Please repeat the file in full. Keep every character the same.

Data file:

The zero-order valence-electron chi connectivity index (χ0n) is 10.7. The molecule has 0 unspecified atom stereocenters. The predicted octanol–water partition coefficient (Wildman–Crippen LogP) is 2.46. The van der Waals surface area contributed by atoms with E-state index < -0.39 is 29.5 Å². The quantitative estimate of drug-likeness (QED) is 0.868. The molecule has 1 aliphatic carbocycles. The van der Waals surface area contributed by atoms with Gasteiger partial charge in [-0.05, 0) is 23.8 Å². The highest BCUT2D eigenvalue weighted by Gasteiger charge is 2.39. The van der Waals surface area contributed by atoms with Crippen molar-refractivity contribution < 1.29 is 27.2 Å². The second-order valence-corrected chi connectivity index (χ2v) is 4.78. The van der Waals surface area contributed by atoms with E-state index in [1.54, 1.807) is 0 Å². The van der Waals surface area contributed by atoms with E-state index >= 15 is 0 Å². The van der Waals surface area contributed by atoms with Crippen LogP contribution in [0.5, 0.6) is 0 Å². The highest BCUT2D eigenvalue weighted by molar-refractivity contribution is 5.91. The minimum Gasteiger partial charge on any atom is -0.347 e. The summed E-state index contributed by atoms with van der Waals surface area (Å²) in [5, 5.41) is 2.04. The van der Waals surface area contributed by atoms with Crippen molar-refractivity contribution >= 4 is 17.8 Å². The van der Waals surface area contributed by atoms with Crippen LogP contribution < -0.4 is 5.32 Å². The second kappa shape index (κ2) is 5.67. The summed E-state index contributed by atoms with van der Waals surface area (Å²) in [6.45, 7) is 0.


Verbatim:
The zero-order valence-electron chi connectivity index (χ0n) is 10.7. The molecule has 0 unspecified atom stereocenters. The predicted octanol–water partition coefficient (Wildman–Crippen LogP) is 2.46. The van der Waals surface area contributed by atoms with E-state index < -0.39 is 29.5 Å². The quantitative estimate of drug-likeness (QED) is 0.868. The molecule has 1 aliphatic carbocycles. The van der Waals surface area contributed by atoms with Gasteiger partial charge in [-0.05, 0) is 23.8 Å². The highest BCUT2D eigenvalue weighted by Gasteiger charge is 2.39. The van der Waals surface area contributed by atoms with Crippen molar-refractivity contribution < 1.29 is 27.2 Å². The second-order valence-corrected chi connectivity index (χ2v) is 4.78. The van der Waals surface area contributed by atoms with E-state index in [1.54, 1.807) is 0 Å². The van der Waals surface area contributed by atoms with E-state index >= 15 is 0 Å². The van der Waals surface area contributed by atoms with Crippen LogP contribution in [0.5, 0.6) is 0 Å². The highest BCUT2D eigenvalue weighted by molar-refractivity contribution is 5.91. The minimum Gasteiger partial charge on any atom is -0.347 e. The summed E-state index contributed by atoms with van der Waals surface area (Å²) in [5, 5.41) is 2.04. The van der Waals surface area contributed by atoms with Crippen molar-refractivity contribution >= 4 is 17.8 Å². The van der Waals surface area contributed by atoms with Crippen LogP contribution < -0.4 is 5.32 Å². The second kappa shape index (κ2) is 5.67. The summed E-state index contributed by atoms with van der Waals surface area (Å²) in [6.45, 7) is 0.